Bye, Bye Ilya Kovalchuk...Again?

Neil GrewalCorrespondent IIIMay 27, 2010

NEWARK, NJ - APRIL 22:  Ilya Kovalchuk #17 of the New Jersey Devils skates against the Philadelphia Flyers in Game 5 of the Eastern Conference Quarterfinals during the 2010 NHL Stanley Cup Playoffs at the Prudential Center at on April 22, 2010 in Newark, New Jersey.  (Photo by Jim McIsaac/Getty Images)
Jim McIsaac/Getty Images

With so much speculation surrounding Ilya Kovalchuk and where he will decide to play this offseason, a obstacle has just appeared in the doorway.

Kovalchuk will be one of the most coveted free agents this offseason and will certainly command top dollar from whichever team decides to sign him.

But will he even stay in the NHL?

According to sportsnet, there have been offers from at least two KHL teams that will see the Russian sniper earn $30 million over three years. This offer far surpasses any offer that Kovalchuk would receive if he decided to stay in the NHL.

Of course, there have been reports that Kovalchuk turned down a deal that would have seen him make as much, if not more, than Alexander Ovechkin. Of course, if this was indeed offered by the Thrashers, Kovalchuk turned it down, which left team no other option but to trade the superstar.

The Kovalchuk experiment in New Jersey was a complete failure. Losing in the first round for the second straight year, the Devils face the more than certain possibility of seeing Kovalchuk walk. After seeing all that was given to acquire Kovalchuk, this could weaken the Devils team over the next few years.

Since being drafted first overall in 2001 by the Atlanta Thrashers, Kovalchuk has played eight seasons in the NHL. In his career Kovalchuk has 338 goals and 642 points in 621 NHL games. He has eclipsed the 40-goal plateau in his last six seasons and has scored a career high 52 goals twice. The first time during the 2005-06 season and then once again in 2007-08.

Video Play Button
Videos you might like

After coming off his entry level contract at the end of the 2003-04 season, Kovalchuk (like most NHL players that year) went to Russia to play in the Russian Super League during the lockout. While pretty much all of the players returned to the NHL after the lockout, there were still a few holdouts. Most notably were Alexei Morozov (who has since proved to be one of the best players outside of the NHL) and, to some extent, Ilya Kovalchuk himself.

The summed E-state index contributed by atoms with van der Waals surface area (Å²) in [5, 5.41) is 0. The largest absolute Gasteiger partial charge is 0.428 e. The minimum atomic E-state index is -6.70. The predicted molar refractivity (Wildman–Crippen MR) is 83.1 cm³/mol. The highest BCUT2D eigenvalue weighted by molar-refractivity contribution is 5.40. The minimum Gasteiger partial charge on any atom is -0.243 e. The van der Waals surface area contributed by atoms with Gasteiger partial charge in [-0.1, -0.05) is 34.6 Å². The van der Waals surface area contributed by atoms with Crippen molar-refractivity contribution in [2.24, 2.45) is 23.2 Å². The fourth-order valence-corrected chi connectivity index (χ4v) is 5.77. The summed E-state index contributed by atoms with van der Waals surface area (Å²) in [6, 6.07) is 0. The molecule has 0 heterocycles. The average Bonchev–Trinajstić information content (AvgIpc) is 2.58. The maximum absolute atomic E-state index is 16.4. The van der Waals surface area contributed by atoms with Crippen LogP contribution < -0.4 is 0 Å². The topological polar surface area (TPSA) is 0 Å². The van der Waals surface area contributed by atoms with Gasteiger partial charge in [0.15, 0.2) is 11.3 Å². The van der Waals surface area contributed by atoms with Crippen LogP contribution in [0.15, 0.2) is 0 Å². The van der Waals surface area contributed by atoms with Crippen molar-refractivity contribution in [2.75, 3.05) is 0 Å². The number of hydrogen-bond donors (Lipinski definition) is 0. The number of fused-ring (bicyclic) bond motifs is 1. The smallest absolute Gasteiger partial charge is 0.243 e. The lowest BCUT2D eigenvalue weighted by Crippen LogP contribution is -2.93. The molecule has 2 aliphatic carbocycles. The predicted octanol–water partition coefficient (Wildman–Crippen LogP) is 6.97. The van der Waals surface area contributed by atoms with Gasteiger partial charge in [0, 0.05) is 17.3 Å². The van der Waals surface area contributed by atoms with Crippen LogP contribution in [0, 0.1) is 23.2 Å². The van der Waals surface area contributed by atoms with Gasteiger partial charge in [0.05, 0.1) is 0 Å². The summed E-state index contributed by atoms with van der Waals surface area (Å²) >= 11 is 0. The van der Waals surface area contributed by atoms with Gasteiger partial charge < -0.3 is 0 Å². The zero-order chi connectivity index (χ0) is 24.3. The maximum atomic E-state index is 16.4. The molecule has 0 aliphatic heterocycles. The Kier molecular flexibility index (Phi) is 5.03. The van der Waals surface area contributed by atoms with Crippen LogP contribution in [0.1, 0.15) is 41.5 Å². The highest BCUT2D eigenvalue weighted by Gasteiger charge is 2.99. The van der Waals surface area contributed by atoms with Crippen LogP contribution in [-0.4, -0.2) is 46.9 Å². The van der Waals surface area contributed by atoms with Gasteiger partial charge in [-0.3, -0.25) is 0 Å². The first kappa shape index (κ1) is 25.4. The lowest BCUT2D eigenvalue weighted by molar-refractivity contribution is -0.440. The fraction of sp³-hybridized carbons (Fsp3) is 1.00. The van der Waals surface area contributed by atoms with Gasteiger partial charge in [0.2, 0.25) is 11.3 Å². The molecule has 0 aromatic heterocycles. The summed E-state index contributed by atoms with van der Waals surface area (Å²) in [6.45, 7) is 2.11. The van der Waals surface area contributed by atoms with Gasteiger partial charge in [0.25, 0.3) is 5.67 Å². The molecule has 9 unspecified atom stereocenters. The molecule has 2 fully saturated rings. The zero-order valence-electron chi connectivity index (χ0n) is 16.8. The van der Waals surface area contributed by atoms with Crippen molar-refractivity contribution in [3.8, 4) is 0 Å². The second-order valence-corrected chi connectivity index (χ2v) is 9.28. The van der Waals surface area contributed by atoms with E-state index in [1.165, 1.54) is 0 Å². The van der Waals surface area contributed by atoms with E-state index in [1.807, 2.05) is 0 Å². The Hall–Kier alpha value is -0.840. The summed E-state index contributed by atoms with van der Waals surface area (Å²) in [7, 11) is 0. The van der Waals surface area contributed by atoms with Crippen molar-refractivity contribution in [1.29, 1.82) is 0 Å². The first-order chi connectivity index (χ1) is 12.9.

Some say that Kovalchuk's ploy to not return to the NHL after the lockout was a bargaining tool to negotiate a new contract with the Atlanta Thrashers. He went further with his threat by starting off the following season with Mytishchi Khimik of the Russian Super League, playing 11 games there.

During that time it was reported that he was offered a one year contract that would see him make $8 million that season with the team. Kovalchuk eventually turned that contract down and returned to Atlanta where he signed a five-year $28 million contract. At that point it was the largest contract ever received by a player coming off of their entry-level phase. Of course he would later be eclipsed by Sidney Crosby and fellow Russians Evgeni Malkin and Alexander Ovechkin, but at that point it was a significant signing for him. It had officially made him one of the highest paid players in the league.

When a player decides to leave the NHL people always assume one thing: They just want the money.

As of now, the NHL is the only professional hockey league that has a salary cap. In essence players might be taking a pay cut in order to play in the best and most competitive league in the world. Most players are more than happy to do this to play in the NHL but there are always the few players who care more about the money than anything else. Ever since the NHL lockout Ilya Kovalchuk has been perceived as one of these players.

The first time Kovalchuk stayed in Russia, it was just a holdout until he was offered more money. He had every intention on returning the NHL.

Now when we look at the Kovalchuk situation a lot has changed. While Kovalchuk is still one of the elite players in the league, he is no longer among the top earners in the league.

Kovalchuk will be expecting at least $8 million a season from whatever team tries to sign him. Even that might not be enough to sign the Russian sniper. Kovalchuk will be expecting to earn at least as much (if not more) than fellow Russians Evgeni Malkin and Alexander Ovechkin. Malkin earns $8.7 million over the next four seasons and Ovechkin earns around $9.5 million over the next 11 years.

Those kind of contracts are very high and will more than likely not be the ones offered to Kovalchuk this offseason by any team in the NHL. Kovalchuk's basis for leaving the Thrashers was to go to a cup contender and have the opportunity to win a Stanley Cup in the coming years. If Kovalchuk does indeed look to receive around what Malkin and Ovechkin earn, there will be no cup contending teams in the league that can afford him.

Most Cup contending teams have on average $5-7 million to work with this offseason. Unless Kovalchuk wants to return to a team that may not see postseason action for the next few seasons, he will have to take a pay cut.

Kovalchuk has a big decision to make this offseason that can ultimately define what kind of hockey player he is. Is he someone that only cares about the money or is he a someone who wants to play in the best league in the world?

If all Kovalchuk cares about is the money, than the only real choice for him would be to return to a weaker NHL team or go to the KHL. If he wants to win and prove that he's one of the worlds best, than he will need to suck it up and take a pay cut.

Ultimately whatever decision Kovalchuk makes this offseason will shape how he is perceived throughout the rest of his hockey career.

slash iconYour sports. Delivered.

Enjoy our content? Join our newsletter to get the latest in sports news delivered straight to your inbox!